The hot-hatch war was partly moved from the compact-segment to the super-mini. The Renault Clio Renault Sport opened the appetite for it and the next in line that followed was the Peugeot. About the same time, the Honda Civic Type R brought the EP3 version, with its 8000 rpm screaming engine and 200 hp. But that was too expensive, so the Europeans were left to chose between the French brands for naturally aspirated engines. All of the others were turbocharged.
On the outside, the little 206 RC (or GTI 180 as it was named in the U.K.) featured a longer roof-spoiler then the regular 138 hp GTI. In the front, the lower apron was slightly modified to look more aggressive. A new set of 17” light-alloy wheels completed the sporty package. It was available only on the 3-doors bodywork, like its famous ancestor, the 205 GTI.
The interior was more race-inspired than other Peugeot vehicles. The Recaro sport-bucket seats featured a non-adjustable headrest and a hole for a harness, even though there was no race harness installed. But it looked good. The aluminum pedals and gear-stick knob enhanced the “racy” look of the vehicle. The car-maker installed a short-shifter for the 206 RC.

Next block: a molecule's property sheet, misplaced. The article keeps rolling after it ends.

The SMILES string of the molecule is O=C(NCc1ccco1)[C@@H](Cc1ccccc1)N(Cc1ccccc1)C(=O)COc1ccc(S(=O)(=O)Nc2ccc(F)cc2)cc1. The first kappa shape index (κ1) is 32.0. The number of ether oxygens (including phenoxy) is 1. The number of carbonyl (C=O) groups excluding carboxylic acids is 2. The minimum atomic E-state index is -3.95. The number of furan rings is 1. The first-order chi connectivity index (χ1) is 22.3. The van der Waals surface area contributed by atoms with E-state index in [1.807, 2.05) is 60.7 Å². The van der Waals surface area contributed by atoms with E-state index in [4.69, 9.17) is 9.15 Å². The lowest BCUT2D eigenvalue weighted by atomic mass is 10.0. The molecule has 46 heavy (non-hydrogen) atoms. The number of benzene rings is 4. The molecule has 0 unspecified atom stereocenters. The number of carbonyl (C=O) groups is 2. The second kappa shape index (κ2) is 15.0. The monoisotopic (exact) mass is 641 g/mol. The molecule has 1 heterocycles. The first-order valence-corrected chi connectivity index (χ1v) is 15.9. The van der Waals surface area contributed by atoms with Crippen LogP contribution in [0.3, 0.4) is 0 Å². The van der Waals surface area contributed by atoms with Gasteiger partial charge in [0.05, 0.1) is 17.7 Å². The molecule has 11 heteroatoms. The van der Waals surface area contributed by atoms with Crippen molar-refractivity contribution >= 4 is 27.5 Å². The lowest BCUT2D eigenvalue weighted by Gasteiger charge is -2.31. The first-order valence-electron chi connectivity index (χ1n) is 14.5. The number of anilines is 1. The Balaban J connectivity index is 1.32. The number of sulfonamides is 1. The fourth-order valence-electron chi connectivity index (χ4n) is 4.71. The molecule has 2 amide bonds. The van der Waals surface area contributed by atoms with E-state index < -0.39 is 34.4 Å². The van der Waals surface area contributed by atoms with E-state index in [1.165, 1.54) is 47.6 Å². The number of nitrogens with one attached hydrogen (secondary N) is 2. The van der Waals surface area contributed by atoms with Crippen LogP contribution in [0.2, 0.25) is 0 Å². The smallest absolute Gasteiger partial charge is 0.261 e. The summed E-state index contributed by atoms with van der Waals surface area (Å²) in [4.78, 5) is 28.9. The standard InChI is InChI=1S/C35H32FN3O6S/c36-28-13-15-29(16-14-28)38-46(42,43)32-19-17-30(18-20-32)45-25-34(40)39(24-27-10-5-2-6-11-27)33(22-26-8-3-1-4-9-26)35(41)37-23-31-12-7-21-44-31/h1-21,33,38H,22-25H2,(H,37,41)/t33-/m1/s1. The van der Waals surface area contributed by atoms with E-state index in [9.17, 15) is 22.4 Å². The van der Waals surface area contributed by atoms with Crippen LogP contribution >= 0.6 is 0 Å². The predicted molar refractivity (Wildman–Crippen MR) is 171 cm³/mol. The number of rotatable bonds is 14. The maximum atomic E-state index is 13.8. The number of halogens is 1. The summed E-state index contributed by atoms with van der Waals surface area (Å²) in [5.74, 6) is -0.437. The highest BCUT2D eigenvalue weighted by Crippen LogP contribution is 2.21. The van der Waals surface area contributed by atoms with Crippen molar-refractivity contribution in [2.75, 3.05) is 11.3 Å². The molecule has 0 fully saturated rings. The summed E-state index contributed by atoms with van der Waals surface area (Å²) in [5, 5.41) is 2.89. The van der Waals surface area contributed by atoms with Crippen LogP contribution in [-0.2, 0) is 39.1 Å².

The car's heart was a 2.0-liter naturally aspirated engine with variable valve timing and modified inlet and exhaust manifolds. It was mated to a standard 5-speed gearbox. The four-wheel brake-discs were fitted as standard.